Collecting Delaware Books
Packet Alley: A Magic Story of Now and Long Ago by Elisabeth Meg is one of Delaware's most beloved books. Delaware fourth grade school teachers still read to their students from ragged copies of this book published in 1951.
Local book dealers are constantly asked for Packet Alley, often by a woman saying something like, "I loved that book as a child." A fine copy with a dust jacket can sell for up to $170. One with the binding coming apart can still bring $60.
Elisabeth Meg was a pen name for two Delaware women, Elisabeth Wenning Goepp (June 18, 1908 - May 23, 1994) and Margaret Webb Sanders (Dec. 4, 1893 - Feb. 26, 1970). How they came to write Packet Alley and several other books is an interesting story that has not been told before in detail.
The book is the story of twins Cathie and Ted Brandon, who live with their parents and baby brother Josh in present-day old New Castle. Their historian father has been invited to lecture at Oxford for the summer. He plans to take Cathie to England with him but not Ted, because Ted is uninterested in history.
One day the children meet a "little Dutchman" in old-fashioned costume. He loans them a pair of magic eye glasses that enable them to see into the past. Through the next eight chapters, they see New Castle history in the vicinity of Packet Alley during the War of 1812 the great fire of 1824 visits by Lafayette, Andrew Jackson, Louis Napoleon, and Henry Clay encounters with Indians, and the heyday of the New Castle-Frenchtown Railroad.
Returning the glasses to the Dutchman as promised, they find both can still see and enjoy history in the mind's eye. The final denouement comes in a driving rain on the old stone piers in New Castle, where the father discovers the children. Ted demonstrates his new interest in history by showing his father an ancient Dutch clay pipe he found washing up from the mud. He is, of course, invited to join the trip to England.
Margaret Webb Sanders' family was from western Pennsylvania. She loved writing from childhood, calling herself a "scribbler." Thinking that Margaret Webb was too plain a name, she signed her unpublished works as Arlene E. Hamilton. Writing for St. Nicholas magazine was her great (but never realized) ambition. She worked on her high school newspaper and wrote pageants for school and Girl Scouts.
Margaret taught school for one year in Ohio before marrying. She moved with her husband to Wilmington and began to raise a large family. For a while they lived in Union Park Gardens, but moved in 1934 to Shipley Road between Washington and Market.
Elisabeth Wenning Goepp was, it is believed, trained as a ballet dancer. She also took courses in library science at Catholic University of America. She lived with her husband and family at 28 The Strand in New Castle.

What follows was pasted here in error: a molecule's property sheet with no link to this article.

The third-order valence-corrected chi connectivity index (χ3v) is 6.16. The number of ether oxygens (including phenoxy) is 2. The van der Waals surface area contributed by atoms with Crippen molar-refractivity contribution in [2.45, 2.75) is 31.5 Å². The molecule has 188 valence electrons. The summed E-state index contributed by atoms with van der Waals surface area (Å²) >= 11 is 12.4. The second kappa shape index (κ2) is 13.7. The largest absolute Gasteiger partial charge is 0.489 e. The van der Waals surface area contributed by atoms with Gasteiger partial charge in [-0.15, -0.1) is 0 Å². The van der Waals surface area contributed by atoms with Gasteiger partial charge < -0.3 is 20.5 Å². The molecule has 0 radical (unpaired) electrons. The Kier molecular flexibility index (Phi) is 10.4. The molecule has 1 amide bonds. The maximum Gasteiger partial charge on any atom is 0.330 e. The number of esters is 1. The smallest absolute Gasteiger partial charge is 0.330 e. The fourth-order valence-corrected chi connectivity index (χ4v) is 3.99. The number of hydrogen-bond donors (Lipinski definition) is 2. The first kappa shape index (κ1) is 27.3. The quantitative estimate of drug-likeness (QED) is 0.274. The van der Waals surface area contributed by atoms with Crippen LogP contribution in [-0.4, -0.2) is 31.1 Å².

The two women met because their husbands (Marshall Thomas Sanders and Dr. Rudolph Maxmilan Goepp, Jr.) worked for Atlas Powder Co. The women learned of their mutual interest in books, writing, and history. Sanders was the avid writer. Goepp loved research.
Goepp saw the historic marker for Packet Alley and went looking for information for her children. Finding none, she proposed writing a book. As Sanders later said, professional authors can just sit down and write a book. As busy wives and mothers, the women had to research and write in bits and pieces in their few moments of spare time.
Sanders said they worked well as a writing team. They planned, argued, wrote, argued again, and rewrote until both were satisfied. When a section was done, it was hard for them to remember who had written which words.
According to Sanders' daughters, Cathie in Packet Alley, was modeled after Goepp's daughter Carla. Carla grew up to be a physician at a Philadelphia hospital. The model for Ted was a boy Margaret Sanders knew from Sunday school. There is no known prototype for the father.
The postman, however, is modeled after "Postman Joe," who served Union Park Gardens for decades. Swarms of children followed him on his rounds and took turns putting mail through the door slots. His name was probably Joe McDermott, and his long career was reported by the News Journal papers upon retirement.
When Packet Alley was done, they tried to interest a publisher. Rejection after rejection followed. In at least one case, the publisher said the mixture of magic and history was not acceptable.
Sanders and Goepp wrote another book while Packet Alley collected rejection slips. It was A Cheese for Lafayette, a much smaller tome. In fact, one of Sanders' daughters, then in her twenties, did a hand-lettered version, complete with attractive watercolors.
However, another daughter, then working for McCall's magazine in New York, told her mother that publishers seldom consider manuscripts unless submitted by a literary agent. She sent a list of agents who sold regularly to McCall's.